Unfortunately most of you – like us – can only admire the mosque/university from the outside, as it’s only open to muslims. In other words, we only could get an idea of this amazing building looking through the main gate.
Interior of the Al-Qarawiyyin Mosque/ University, Fez.
A beautiful 14th century Islamic religious school, left to the city of Fez by the Marinid Dynasty. An impressive building not far from the Al-Qarawiyyin Mosque/ University.
Impressions of the Al-Attarine madrasa, in the medina of Fez.
The Al-Attarine madrasa is one of the finest examples of Marinid-era architecture in Morocco. Mainly known for its colorful tilework, carved stucco arches & cedar wood carvings. On the ground floor you’ll find the impressive central courtyard with a small fountain & a prayer hall.
- Other beautiful religious schools you can visit in Fez are the Bou Inania Madrasa and the Sahrij Madrasa. Both were also built in the 14th century, under Marinid rule.
Fortunately all these madrasas are open to a general public (entrance fee, 20 Dirham), giving you an idea of its interior. Labyrinth-like like the medina itself, with many smaller rooms which mostly served as living quarters for the students.
This is one of the oldest & largest tanneries in the world. Still in use today & most probably on the same spot since the 9th century.
Leatherworks being one of the most valued products Morocco & Fez have to offer its many visitors.
The old tannery of Fez.
WARNING: The smell! As for the first part of the tanning process pigeon droppings are used, the smell is horrendously strong. Strong enough for local guides & sellers to hand out bushes of Mint leaves to make your visit to the tannery of Fez endurable.
Mosque of the Andalusians
This is also a remarkable monument we passed on our tour through the medina. One of the oldest mosques actually in Morocco, built in the 9th century.
The mosque is named after the many immigrants from Andalusia, Spain, who in the past lived mostly in this quarter of the medina.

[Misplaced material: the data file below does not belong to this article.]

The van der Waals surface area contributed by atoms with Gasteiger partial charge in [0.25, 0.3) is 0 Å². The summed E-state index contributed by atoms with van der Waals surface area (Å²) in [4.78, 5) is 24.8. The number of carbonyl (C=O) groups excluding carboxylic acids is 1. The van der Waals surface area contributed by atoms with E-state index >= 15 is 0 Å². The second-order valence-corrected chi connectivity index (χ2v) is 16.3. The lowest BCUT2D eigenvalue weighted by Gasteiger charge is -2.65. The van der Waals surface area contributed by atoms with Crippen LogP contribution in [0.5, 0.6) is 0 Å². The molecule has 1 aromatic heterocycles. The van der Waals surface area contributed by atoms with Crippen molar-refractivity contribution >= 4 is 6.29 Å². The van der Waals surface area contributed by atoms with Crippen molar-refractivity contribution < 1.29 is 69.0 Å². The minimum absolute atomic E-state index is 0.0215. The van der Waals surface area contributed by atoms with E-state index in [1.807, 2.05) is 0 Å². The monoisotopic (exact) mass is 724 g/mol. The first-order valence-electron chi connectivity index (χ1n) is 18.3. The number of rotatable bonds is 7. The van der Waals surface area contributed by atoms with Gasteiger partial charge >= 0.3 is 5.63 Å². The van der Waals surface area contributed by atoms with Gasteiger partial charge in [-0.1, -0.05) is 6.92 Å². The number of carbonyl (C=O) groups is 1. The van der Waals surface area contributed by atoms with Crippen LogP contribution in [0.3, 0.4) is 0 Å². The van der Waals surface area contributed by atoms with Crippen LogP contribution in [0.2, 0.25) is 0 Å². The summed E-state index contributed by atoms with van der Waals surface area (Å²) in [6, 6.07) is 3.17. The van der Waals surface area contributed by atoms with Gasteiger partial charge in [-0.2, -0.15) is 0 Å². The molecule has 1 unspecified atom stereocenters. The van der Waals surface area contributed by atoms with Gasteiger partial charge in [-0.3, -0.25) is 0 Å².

Detail of the facade of Andalusian mosque in Fez. Beautiful tile work & cedar wood carvings.
Unfortunately we – as non-muslims – couldn’t admire the mosque from the outside, nor have a peek inside through the main gate which was still closed when we passed. Still though, an impressive building.
Zawiya/Zaouia of Moulay Idriss II
In this religious building you’ll find the shrine of Idris II, son of Idris I (the founder of Fez, although some people consider his son the real founder).
- Idris I is buried in Zerhoun – not far from Fez (see below).
Front view of the beautiful Zawiya of Moulay Idriss II, Fez.
Visit Fez: Other monuments we saw in & around the medina
As our guided tour was set for the morning hours we only visited the most important monuments not too far from our hotel. Others we visited later on.
Bab Bou Jeloud
This iconic gate is one of the main entrances to the medina of Fez. It’s decorated with beautiful blue & green tiles, and it’s a popular spot to take pictures.
- Blue is the color of the sky & the sea, and is generally associated with peace, tranquility & spirituality. However, in the case of Fez also linked to its pottery, which is painted with elegant cobalt blue designs.
- Green is the color of Islam, and it is associated with nature, fertility, prosperity, and paradise.
- It was the French who decided to leave the city with this artful Moorish entrance to the old city & medina. It was built in 1913, a year after Morocco became a French Protectorate. The gate replaced an older one. A simple, modest gate, dating from the 12th century,
Exterior (blue) & Interior (green) view of one of the main gates to the medina of Fez.
The Bab Bou Jeloud is also the main gate for tourists. While on “our side” – that is, where we stayed the night – we mainly met other foreign visitors in our hotel, on this side we saw plenty. Reason also why there were more shops & restaurants in this part of the medina. A lively part for sure.
Soon enough a group of colorful musicians accompanied all us visitors. A trance-like performance which was appreciated by tourists & locals alike. The local inhabitants told us the music was made by “people from the south” – the Sub-Saharan region of Africa.